This is a new topic started based on requests about my boxes asked elsewhere. I like to mess around with craft work once in a while. As much as there are some great pre-maded card boxes out there to purchase, I prefer to make my own.
The decorated paired boxes to the right are the adventure deck for my household. A very basic "panel" design for the graphics is used rather than full wrap around because
- Handmade boxes are not always the same dimension from one to the next, even when the pieces are cut to supposedly precise duplicate measures.
- Assembly can cause shift and slight warp of configuration from one box to the next.
Though neither problem is noticeable to the eye, these variances do make it impossible to do full wrap decoration of a box, such as you seen on commercial products like Talisman.
Graphics you see are based on those I designed for a Talisman Rules Card template, which Jon put into the latest plugin for the Strange Eons card maker. The only absconded graphic was the reduced art inside the split center ring. You should all know where that came from. I have no intention of sharing these graphic panels, so this little breach in morality, ethics, or law stays inside my house.
Panel art (designed in Photoshop CS4-E) is printed out on photo quality semi-gloss light-weight paper with black bleed zones all around. Once the panels are cut out, the edges of the white paper are dyed to black using a permanent marker. The panels are then adhered, and are designed to leave a bit of black between them from the paper used to wrap-assemble the box (such the other ones in the background).
These two side by side boxes allow for an adventure deck of about 200 to 250 sleeved cards (at a guess(, depending on how tightly one packs them in. That's more than enough for any game, and I have other boxes that store cards not used.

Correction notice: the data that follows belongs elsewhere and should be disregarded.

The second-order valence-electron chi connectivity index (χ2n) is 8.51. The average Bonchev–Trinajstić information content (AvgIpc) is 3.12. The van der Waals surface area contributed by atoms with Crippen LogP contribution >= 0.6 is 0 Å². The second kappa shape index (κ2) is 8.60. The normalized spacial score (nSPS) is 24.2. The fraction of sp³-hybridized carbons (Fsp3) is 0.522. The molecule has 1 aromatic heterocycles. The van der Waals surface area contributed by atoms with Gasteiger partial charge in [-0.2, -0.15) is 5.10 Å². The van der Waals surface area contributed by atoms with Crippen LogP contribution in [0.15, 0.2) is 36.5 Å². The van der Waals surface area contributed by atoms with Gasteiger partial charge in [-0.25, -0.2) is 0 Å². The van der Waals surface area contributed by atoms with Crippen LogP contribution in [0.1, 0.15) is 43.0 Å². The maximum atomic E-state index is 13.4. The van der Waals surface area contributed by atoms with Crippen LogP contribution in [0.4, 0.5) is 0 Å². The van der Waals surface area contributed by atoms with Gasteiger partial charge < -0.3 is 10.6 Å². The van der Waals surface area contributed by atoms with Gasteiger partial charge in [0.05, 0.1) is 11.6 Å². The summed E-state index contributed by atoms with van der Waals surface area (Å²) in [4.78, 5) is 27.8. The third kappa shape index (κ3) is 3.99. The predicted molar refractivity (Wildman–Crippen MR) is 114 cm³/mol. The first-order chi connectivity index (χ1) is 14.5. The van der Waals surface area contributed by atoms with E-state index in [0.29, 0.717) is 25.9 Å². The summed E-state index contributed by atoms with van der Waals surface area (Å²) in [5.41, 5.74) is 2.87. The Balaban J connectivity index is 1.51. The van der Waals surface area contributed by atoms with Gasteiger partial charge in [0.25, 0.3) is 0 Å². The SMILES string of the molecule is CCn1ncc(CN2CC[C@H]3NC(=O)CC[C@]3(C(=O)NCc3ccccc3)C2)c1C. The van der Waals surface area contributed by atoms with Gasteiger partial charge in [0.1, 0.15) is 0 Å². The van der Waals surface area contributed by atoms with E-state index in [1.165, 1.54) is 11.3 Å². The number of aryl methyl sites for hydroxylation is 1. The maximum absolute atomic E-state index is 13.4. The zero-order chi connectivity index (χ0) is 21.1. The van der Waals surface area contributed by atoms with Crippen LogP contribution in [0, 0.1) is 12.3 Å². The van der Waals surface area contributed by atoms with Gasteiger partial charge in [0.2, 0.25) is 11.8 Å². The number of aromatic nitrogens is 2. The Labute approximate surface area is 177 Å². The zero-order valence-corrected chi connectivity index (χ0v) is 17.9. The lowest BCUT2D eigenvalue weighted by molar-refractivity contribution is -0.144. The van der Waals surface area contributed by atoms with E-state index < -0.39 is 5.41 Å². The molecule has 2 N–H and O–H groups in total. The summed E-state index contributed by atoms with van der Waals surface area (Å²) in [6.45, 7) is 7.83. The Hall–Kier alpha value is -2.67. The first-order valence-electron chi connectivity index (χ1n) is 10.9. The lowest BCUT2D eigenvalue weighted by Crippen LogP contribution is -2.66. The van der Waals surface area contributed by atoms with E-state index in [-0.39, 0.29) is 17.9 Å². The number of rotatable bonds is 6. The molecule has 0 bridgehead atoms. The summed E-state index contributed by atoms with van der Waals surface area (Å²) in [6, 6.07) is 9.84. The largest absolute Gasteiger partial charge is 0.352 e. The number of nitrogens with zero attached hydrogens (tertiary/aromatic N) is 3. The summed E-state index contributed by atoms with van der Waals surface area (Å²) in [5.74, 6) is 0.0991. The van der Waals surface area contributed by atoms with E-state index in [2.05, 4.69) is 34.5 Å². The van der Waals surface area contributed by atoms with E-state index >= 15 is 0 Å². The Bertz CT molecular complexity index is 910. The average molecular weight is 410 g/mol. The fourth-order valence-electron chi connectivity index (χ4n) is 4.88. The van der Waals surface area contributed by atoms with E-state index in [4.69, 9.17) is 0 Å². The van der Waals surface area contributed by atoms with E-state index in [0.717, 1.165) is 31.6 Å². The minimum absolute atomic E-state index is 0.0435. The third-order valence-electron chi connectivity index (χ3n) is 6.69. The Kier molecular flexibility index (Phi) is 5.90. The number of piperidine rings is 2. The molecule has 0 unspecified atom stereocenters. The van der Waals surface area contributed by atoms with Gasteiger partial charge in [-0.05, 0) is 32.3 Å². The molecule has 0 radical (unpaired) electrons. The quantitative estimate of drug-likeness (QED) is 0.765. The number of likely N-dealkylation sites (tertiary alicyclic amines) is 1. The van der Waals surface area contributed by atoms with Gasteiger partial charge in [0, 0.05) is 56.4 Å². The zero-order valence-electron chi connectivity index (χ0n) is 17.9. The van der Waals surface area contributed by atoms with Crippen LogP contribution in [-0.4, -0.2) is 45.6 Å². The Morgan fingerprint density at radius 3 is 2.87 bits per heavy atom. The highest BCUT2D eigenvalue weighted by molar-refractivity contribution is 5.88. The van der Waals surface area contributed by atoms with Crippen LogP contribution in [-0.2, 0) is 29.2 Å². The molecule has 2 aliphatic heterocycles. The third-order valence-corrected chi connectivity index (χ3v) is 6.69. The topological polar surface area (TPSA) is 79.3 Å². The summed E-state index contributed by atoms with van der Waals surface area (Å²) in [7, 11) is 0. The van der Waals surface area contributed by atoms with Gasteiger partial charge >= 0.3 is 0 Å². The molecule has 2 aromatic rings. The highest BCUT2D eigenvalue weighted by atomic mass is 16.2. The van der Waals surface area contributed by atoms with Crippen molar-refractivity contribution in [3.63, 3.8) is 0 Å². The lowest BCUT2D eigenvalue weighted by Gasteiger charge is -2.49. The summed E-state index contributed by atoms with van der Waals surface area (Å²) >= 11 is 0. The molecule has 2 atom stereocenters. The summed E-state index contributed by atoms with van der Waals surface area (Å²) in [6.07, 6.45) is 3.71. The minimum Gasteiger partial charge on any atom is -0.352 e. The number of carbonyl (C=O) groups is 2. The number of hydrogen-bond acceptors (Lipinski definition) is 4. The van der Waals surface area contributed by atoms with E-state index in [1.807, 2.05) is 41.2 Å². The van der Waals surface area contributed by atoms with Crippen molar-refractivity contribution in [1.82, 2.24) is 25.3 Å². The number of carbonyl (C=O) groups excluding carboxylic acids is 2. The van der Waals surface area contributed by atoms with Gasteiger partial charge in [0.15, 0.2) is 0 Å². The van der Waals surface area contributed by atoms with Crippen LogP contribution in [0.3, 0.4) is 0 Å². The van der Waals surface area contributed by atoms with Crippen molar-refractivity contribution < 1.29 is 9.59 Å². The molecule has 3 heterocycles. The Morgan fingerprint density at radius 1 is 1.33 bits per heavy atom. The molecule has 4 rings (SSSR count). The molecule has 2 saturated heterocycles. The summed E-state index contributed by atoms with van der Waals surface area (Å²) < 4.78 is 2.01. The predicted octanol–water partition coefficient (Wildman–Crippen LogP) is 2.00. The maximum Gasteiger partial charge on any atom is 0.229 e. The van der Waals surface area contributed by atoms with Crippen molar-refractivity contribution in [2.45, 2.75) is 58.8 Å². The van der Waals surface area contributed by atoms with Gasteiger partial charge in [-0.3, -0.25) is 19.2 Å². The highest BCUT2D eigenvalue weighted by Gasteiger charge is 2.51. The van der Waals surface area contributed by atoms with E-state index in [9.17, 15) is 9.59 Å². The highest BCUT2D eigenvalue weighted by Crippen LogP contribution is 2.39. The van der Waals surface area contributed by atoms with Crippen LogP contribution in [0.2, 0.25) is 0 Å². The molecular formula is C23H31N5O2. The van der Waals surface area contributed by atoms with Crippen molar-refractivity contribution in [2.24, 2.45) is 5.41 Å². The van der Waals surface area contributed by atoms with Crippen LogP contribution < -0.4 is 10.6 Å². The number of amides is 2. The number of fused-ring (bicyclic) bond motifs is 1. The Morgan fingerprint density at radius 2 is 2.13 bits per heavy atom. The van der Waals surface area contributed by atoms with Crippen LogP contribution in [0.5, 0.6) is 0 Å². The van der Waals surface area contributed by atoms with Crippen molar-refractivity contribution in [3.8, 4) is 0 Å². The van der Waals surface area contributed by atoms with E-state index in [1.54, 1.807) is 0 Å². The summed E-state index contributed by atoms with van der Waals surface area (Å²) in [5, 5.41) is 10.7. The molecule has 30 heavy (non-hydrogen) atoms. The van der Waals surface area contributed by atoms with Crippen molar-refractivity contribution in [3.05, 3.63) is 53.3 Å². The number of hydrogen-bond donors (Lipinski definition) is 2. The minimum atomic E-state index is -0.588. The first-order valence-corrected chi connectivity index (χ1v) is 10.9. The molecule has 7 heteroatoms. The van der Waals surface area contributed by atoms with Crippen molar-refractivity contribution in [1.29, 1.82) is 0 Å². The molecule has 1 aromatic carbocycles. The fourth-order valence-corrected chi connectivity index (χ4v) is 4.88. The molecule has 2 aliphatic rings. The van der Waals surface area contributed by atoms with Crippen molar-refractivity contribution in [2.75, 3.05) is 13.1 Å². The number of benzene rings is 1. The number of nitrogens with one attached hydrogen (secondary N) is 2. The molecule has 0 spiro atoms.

For components, I use black matt board with black core. All panels (external and internal) are cut by hand, assemble with light use of black butcher/craft paper and basic glue sticks. I've use rubber cement and other non-soluable glues, but they tend to maked the paper stretch and the shrink, causing initial fitting problems and them warping.
All boxes have approximately an 1/8" extra space side to side and just under 1/4" top clearance. This gives enough room for the separator tab you see to the left. Discards can be placed face forward or face back behind the separator, depending on whether the box's backend or the behind the separator is where people want to access the top of the discard pile as needed.
Boxes are built to my estimation of the deck in question and how many cards it will need to hold. If I find later there are more cards needed, well, I just build a bigger box. The two small ones on the left and right right edges of the first picture hold about 50-70 cards each in sleeves.
So why such a small deck? One will eventually be used for the Talisman Tasks quest deck, the other possibly for a spell deck.
To the right you can see a little of how the boxes fit together. They are actually two boxes cut in half. The inner one's split is offset from the outer. Though matt board (for picture matts) may seem rather flimsy, when done this way it becomes pretty tough and sturdy for general handling.
There is also the possibility to build other sizes and to use one box for even multiple small decks. After all, you need a little somewhere to put those Alignment and Talisman cards. In the next box below on the left, the cards are all from the same deck, but dividers have been permanently added to the interior, creating 6 compartments. This is for the Purchase deck, which includes Armor, Weapons, Followers, Resources (rafts, bottles), Tools, and Other (I won't try to explain the last two categories right now). Eventually this box will be decorated with appropriately colored panels which will include match monotone illustrations of a sample card from each category on the outside bottom half. It should be easy to see which little subdeck to grab when look for that Purchase one has just made.
As both storage and in-play deck organizers, these are so much better than a loose deck on the board (especially if using those slippery card sleeves). A whole deck and can easily handed around the board no matter how many players you have. While someones digging out that mule they just bought, with the Purchase box in hand, the next players is already taking her turn.
So I'll warp it up here. Perhaps when I have time to get to it, I'll post pictures of the finished Purchase, Spell, and Quest boxes. If you have any question, feel free to post them.
Oh, and laid on their sides, they fit pretty well into the box, though with the board on top them, the top shell of the Talisman box does ride about 1/4" high.